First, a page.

Recently, Matt Seidel was enjoying a make-belive dinner party with two toddlers, Elsa, and Baby Yoda. While this sounds unusual, this was a fairly typical day at work for Seidel, who had been invited to play pretend in a room filled with overflowing dress-up bins and wooden shelves stuffed with dozens of board games — all of which the young patrons at his table could choose to take home, free of charge. You see, Seidel runs the Toy Library at the Lincoln Branch Public Library in Rochester, New York.
Toy libraries are, for the most part, exactly what they sound like. Instead of books, their shelves are stacked with toys that patrons can borrow and play with, then bring back. But, the concept isn’t entirely new. The USA Toy Library Association (USATLA) was founded back in 1984 when 15 toy library locations came together to share ideas. At launch, the USATLA got financial support from Fisher-Price and its parent company at the time, Quaker Oats.
Now, almost 40 years later, USATLA Executive Director Judith Iacuzzi says there are about 500 toy libraries in the U.S. Many are affiliated with a church or a public library and most — though not all — are nonprofit organizations.
THE BENEFITS OF SHARED PLAY
Exactly what inventory these toy libraries offer varies. For example, the Finger Lakes Toy Library in Ithaca, New York, offers 14 toy categories — such as construction, games, infant, outdoor, dress-up, puzzles, and vehicles — and primarily caters to kids under age 10. The location doesn’t lend out toys based on TV or movie characters, battery-operated toys, stuffed animals, or books.
The Minneapolis Toy Library, however, specifically offers toys for kids ages 0-5. At this location, some of the most popular options are trip kits (a selection of toys for travel) and cars from a collection of more than 500 vehicles.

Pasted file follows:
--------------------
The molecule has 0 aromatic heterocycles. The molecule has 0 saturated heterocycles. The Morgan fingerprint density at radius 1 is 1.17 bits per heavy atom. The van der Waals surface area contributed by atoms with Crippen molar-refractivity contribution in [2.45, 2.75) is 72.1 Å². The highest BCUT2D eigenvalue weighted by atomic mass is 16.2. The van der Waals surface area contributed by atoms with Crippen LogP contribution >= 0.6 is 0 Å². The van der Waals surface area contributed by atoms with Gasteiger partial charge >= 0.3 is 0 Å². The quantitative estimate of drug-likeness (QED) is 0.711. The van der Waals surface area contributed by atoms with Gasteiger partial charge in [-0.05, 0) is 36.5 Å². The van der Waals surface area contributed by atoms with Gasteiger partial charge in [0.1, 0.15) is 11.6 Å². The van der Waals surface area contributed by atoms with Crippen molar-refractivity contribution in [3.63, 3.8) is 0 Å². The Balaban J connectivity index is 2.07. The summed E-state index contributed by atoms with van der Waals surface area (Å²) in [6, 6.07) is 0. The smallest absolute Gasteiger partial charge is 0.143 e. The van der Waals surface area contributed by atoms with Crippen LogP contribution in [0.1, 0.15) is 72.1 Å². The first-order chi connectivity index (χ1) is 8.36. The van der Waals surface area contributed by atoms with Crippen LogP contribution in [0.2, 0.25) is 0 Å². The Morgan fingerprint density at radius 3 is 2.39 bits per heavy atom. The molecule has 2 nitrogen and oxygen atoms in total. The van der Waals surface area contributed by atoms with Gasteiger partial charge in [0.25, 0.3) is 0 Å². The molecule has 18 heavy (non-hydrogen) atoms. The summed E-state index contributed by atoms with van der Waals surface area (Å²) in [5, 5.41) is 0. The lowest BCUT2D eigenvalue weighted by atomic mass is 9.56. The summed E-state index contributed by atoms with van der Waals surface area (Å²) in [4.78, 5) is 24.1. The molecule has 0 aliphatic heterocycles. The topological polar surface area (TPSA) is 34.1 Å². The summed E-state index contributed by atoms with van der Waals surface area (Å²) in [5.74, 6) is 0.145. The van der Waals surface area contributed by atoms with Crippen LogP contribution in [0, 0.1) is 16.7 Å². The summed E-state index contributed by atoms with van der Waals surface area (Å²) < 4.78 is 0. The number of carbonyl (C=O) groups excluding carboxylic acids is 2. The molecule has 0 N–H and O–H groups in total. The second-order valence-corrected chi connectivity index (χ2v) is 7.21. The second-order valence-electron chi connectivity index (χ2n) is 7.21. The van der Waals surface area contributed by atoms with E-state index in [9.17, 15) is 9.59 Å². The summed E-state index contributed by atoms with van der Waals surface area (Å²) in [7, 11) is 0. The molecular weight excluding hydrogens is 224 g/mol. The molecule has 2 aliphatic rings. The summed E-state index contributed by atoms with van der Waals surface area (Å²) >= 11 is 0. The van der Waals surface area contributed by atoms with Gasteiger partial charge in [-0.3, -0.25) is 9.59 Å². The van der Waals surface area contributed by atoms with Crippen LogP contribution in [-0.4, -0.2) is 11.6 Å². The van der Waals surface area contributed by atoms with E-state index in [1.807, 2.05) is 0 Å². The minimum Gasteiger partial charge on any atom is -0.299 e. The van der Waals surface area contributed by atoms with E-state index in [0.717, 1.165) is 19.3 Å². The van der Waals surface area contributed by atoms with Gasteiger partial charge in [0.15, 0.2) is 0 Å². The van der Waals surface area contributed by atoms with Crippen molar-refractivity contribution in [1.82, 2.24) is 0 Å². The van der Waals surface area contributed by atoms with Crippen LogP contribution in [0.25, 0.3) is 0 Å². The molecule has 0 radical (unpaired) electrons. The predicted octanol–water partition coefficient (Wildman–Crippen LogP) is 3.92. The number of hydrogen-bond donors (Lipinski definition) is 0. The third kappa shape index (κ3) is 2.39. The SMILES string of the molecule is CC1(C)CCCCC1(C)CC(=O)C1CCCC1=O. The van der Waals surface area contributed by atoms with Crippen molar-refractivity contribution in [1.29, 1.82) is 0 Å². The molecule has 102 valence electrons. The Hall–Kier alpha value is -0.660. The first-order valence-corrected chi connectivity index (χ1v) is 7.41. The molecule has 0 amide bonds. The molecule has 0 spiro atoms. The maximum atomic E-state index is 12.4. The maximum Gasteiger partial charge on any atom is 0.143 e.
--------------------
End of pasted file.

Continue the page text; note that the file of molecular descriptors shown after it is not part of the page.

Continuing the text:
Many toy libraries also offer some sort of play space or event area for kids in the community. This is the case at the Rochester Toy Library, which offers professional training for parents, teachers, and childcare providers; summer programming; and a 2,500-square-foot public play space, complete with a puppet theater.
According to Seidel, these supplemental offerings all center around the ethos that play is a critical component in development. “It’s just as important to us that we offer a stimulating environment for childcare workers, schools, and other organizations to meet and work with kids,” he says. “We see this both as a way of providing a service to our patrons and connecting us more with Rochester as a whole.”
This sentiment also speaks to one of the most central toy library tenants, which is a sense of community. As Iacuzzi explains, “Toy libraries typically are located in neighborhoods so that families can network, congregate, and strengthen ties.” However, this is just one of the benefits of these lending libraries.
Another is the cost-saving opportunity for families of any socioeconomic status. Members often pay nothing (or very little) to access these services, which Rebecca Nutter of the Minneapolis Toy Library says can save families both money and space. “It’s alarming how much families spend on toys for their kids,” she says. “Then, talking about how many toys families have in their home, that can be overwhelming, too. The toy library fits all home sizes because you can bring back that large train set or bounce house after a couple of weeks.”
Additional perks include the opportunity for kids to learn how to choose their own toys as intelligent consumers and a decreased environmental impact, as multiple families sharing the same products results in less packaging waste and fewer toys in landfills.
NOT ALL FUN AND GAMES
While the premise of lending toys is fairly straightforward, these organizations can face plenty of challenges — most notably finding a location and keeping the library both staffed and funded.